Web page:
We recently reported on an unlikely viral story of the week: Apple penning an open letter to its customers outlining the decision to refuse to comply with the FBI in creating backdoor access the iPhone.To give some background information, San Bernardino killer Syed Farook’s iPhone (which the FBI wants to access) is password-protected, and Apple claims that creating a backdoor to the iPhone could be disastrous in the wrong hands. Others think this is all one big PR stunt for the company.
Regardless of Apple’s intentions, the FBI wouldn’t need their help if it wasn’t for the government’s own incompetency. Just get a load of what The Gateway Pundit reported:Apple responded on Friday evening saying the FBI changed the password to Farook’s phone and then forgot it.
ABC has more:
The password for the San Bernardino shooter’s iCloud account associated with his iPhone was reset hours after authorities took possession of the device.The Justice Department acknowledged in its court filing that the password of Syed Farook’s iCloud account had been reset. The filing states, “the owner [San Bernardino County Department of Public Health], in an attempt to gain access to some information in the hours after the attack, was able to reset the password remotely, but that had the effect of eliminating the possibility of an auto-backup.”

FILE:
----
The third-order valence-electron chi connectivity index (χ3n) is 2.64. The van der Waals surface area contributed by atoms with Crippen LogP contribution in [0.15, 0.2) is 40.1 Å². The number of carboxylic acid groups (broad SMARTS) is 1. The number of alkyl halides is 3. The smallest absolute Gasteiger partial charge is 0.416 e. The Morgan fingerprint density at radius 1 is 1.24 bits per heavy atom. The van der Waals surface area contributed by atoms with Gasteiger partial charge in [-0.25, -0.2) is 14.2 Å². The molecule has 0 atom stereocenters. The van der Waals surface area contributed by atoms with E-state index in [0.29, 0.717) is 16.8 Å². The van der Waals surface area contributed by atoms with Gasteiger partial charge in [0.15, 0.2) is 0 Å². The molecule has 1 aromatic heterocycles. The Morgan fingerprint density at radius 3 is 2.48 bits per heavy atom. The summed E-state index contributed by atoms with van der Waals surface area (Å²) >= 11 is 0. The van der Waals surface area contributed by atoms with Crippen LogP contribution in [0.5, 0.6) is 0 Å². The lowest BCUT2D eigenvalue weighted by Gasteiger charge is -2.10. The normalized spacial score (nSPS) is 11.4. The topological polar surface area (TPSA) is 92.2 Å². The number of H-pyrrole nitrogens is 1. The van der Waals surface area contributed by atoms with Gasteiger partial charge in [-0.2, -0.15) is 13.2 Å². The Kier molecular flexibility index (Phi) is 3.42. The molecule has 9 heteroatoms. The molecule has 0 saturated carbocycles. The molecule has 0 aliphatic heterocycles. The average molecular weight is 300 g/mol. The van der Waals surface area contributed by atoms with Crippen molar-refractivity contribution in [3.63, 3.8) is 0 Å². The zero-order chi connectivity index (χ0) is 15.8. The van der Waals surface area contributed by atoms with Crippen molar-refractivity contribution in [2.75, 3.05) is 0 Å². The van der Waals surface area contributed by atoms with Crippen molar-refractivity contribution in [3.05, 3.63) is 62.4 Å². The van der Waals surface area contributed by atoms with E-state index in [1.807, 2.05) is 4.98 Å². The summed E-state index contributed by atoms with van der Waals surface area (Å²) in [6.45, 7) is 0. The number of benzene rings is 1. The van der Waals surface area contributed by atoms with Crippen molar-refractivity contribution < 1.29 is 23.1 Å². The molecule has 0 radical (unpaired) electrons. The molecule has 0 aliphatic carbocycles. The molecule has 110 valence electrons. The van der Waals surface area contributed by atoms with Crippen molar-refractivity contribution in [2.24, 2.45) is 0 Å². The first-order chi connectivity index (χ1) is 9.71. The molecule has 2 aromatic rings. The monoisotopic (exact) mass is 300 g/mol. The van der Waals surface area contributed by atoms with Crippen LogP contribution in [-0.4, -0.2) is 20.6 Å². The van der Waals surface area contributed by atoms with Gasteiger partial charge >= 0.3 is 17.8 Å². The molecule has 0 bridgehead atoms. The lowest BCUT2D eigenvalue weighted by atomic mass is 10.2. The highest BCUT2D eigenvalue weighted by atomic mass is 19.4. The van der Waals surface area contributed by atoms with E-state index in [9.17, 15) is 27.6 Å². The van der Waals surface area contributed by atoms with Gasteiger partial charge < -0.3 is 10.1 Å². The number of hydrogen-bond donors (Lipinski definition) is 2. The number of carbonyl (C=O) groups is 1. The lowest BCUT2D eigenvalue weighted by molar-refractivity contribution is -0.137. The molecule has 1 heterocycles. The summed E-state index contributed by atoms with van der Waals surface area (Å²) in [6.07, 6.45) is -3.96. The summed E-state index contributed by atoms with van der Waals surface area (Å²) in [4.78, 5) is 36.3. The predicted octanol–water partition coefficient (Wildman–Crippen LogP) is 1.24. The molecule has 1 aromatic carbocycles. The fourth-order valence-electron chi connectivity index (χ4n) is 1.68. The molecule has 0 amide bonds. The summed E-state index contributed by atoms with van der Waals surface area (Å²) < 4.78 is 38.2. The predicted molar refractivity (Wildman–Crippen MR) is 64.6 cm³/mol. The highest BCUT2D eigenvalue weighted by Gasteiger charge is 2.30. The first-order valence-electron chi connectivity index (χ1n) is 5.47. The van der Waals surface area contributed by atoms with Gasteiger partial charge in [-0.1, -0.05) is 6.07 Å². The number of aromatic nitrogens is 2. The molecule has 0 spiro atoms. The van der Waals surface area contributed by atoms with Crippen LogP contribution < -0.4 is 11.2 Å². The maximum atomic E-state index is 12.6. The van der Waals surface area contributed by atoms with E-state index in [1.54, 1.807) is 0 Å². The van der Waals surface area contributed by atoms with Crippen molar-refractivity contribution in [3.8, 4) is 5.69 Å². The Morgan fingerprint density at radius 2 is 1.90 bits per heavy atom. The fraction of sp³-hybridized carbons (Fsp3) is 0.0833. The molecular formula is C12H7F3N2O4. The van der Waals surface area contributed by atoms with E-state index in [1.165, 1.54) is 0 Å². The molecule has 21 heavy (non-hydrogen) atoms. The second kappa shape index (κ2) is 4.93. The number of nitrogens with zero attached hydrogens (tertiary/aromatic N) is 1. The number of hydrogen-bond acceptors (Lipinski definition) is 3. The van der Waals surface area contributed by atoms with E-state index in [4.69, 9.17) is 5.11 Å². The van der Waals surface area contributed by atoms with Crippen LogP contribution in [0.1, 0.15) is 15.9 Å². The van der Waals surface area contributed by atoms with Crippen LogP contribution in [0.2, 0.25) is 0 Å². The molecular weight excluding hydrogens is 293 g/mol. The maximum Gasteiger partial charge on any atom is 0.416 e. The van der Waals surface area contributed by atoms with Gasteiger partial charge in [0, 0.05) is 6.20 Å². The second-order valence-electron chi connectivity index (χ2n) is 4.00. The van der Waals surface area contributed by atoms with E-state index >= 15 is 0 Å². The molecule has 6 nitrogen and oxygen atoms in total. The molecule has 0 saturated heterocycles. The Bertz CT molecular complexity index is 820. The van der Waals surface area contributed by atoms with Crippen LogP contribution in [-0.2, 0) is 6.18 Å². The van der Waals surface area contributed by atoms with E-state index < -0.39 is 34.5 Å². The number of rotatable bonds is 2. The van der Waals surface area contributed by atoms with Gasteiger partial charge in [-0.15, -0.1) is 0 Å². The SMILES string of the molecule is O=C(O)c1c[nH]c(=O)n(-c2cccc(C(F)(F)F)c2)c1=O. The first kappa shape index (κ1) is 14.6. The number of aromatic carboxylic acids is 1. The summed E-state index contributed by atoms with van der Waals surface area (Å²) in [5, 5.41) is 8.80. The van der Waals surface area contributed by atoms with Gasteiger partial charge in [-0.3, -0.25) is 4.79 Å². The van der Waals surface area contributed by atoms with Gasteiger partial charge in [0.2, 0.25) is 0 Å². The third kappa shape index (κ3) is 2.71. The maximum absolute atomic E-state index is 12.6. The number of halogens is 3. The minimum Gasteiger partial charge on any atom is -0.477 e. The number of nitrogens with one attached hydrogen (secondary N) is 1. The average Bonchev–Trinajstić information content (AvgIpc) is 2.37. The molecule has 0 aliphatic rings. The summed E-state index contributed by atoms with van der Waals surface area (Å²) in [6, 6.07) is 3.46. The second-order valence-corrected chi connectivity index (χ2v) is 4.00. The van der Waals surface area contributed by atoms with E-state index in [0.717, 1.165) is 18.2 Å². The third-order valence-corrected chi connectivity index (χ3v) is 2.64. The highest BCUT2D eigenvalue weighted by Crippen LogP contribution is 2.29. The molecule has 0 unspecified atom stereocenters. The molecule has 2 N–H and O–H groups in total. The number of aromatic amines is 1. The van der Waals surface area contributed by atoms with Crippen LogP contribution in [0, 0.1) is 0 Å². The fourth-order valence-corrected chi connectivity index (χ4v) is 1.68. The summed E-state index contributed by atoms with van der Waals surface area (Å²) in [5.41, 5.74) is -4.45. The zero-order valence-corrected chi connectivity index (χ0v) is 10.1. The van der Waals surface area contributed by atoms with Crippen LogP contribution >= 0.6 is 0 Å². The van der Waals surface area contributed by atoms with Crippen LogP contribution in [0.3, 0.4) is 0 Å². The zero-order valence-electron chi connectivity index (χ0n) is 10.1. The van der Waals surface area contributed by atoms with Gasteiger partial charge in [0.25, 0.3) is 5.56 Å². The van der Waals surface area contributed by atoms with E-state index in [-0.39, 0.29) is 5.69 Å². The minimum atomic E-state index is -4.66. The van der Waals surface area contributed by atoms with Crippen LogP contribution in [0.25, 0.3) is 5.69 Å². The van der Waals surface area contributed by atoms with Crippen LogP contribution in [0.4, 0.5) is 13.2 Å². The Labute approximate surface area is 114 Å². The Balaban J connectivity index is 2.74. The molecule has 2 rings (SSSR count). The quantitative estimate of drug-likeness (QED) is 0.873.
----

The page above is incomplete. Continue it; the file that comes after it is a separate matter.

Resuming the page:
Apple could have recovered information from the iPhone had the iCloud password not been reset, the company said. If the phone was taken to a location where it recognized the Wi-Fi network, such as the San Bernardino shooters’ home, it could have been backed up to the cloud, Apple suggested.
Just remember, these are the people Bernie and Hillary want you to trust with your healthcare.[Note: This post was authored by The Analytical Economist]